My former business partner in the advertising business we founded in London, the late great Don White, president of the Creative Circle in London, and former creative director of McCann Erickson Advertising, in its heyday of the 60s, 70s, and 80s, in London, always swore, when lecturing on the history of advertising, that the earliest piece of “modern” advertising material was to be found in the ruins of the ancient Greek city of Ephesus, in Asia Minor.

The material comprised footprints engraved in a pavement, leading to a bawdy house; even in my life in advertising I have seen such promotional form of the floors of supermarkets, leading to a particular product display!

Even the United States had to wait, it seems, until the 1904 advent of “Cohen’s Advertising Scheme,” for film to be used as an advertising medium, which puts Sen’s efforts right at the leading edge of advertising innovation, worldwide, in his work with film.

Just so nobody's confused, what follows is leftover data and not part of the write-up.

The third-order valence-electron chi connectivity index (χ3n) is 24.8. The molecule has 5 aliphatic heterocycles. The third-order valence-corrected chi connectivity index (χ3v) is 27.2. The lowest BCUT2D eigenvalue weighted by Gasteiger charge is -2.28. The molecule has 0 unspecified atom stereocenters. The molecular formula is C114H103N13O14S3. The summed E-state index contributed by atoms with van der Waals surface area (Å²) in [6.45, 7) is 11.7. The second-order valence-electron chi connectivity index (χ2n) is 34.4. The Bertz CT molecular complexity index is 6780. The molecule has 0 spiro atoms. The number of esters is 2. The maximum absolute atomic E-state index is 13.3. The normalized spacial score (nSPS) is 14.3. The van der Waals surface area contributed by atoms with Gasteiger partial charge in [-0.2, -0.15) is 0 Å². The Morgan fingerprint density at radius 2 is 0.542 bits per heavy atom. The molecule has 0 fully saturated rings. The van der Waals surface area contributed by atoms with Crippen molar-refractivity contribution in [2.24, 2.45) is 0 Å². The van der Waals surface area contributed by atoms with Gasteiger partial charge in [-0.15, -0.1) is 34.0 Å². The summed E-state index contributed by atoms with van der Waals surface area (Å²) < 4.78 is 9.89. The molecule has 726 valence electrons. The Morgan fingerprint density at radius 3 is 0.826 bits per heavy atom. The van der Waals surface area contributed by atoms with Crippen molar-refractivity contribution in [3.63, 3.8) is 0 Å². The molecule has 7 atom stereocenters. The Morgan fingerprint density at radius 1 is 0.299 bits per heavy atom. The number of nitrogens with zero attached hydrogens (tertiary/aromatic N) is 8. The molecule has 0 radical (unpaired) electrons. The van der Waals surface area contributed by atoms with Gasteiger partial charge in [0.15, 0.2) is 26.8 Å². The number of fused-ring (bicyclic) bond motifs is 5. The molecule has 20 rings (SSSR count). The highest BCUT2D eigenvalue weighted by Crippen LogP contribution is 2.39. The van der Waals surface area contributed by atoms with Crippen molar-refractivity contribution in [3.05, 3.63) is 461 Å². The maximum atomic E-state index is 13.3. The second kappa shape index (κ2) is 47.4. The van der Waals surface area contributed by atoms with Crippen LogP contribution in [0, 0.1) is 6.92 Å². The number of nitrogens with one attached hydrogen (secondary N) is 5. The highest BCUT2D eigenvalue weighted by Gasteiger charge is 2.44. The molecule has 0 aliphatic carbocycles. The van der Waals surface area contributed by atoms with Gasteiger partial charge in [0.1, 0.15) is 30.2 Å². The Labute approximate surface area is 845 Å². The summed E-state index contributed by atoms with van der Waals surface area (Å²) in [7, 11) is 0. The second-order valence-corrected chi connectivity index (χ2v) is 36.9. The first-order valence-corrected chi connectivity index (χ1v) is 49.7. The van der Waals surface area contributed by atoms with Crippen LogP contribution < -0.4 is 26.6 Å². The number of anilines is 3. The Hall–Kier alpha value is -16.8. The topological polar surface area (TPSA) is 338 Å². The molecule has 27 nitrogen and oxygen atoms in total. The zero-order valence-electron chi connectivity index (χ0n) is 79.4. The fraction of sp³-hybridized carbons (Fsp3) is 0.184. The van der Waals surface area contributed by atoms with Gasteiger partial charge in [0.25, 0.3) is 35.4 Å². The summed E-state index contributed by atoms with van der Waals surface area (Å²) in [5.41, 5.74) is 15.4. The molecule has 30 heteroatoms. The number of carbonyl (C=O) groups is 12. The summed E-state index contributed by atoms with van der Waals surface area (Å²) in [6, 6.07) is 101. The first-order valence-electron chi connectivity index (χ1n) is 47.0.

By the time Sen arrived in Calcutta, photography had already, certainly, become a popular passion. The chemical processes of photography arrived in India early in the 19th century, and there is no doubt that, by the time of Sen’s arrival, probably in the late 1870s, it had become a popular pastime, especially amongst the better educated and wealthier, for whom Calcutta was the main Indian social and economic honey pot of the time.

Official photography, in the early days, had become the prerogative of the British, and, even for official photographic purposes, skills were often imported from Britain.

There can, however, be no doubt that, by the time Sen decided to make his career in the art, he was already pioneering in making a living from it as a photographic specialist. Indeed, his life might well be considered that of a technical and commercial pioneer.

By the time he was first exposed to moving images, in 1898, he had already created his own flourishing photographic business.

It was in 1898, that, alongside a stage show, “The Flower of Persia,” at the Star Theatre in Calcutta, he saw a presentation of film — the moving image — by Professor Stevenson, one of the earliest protagonists of this innovative entertainment.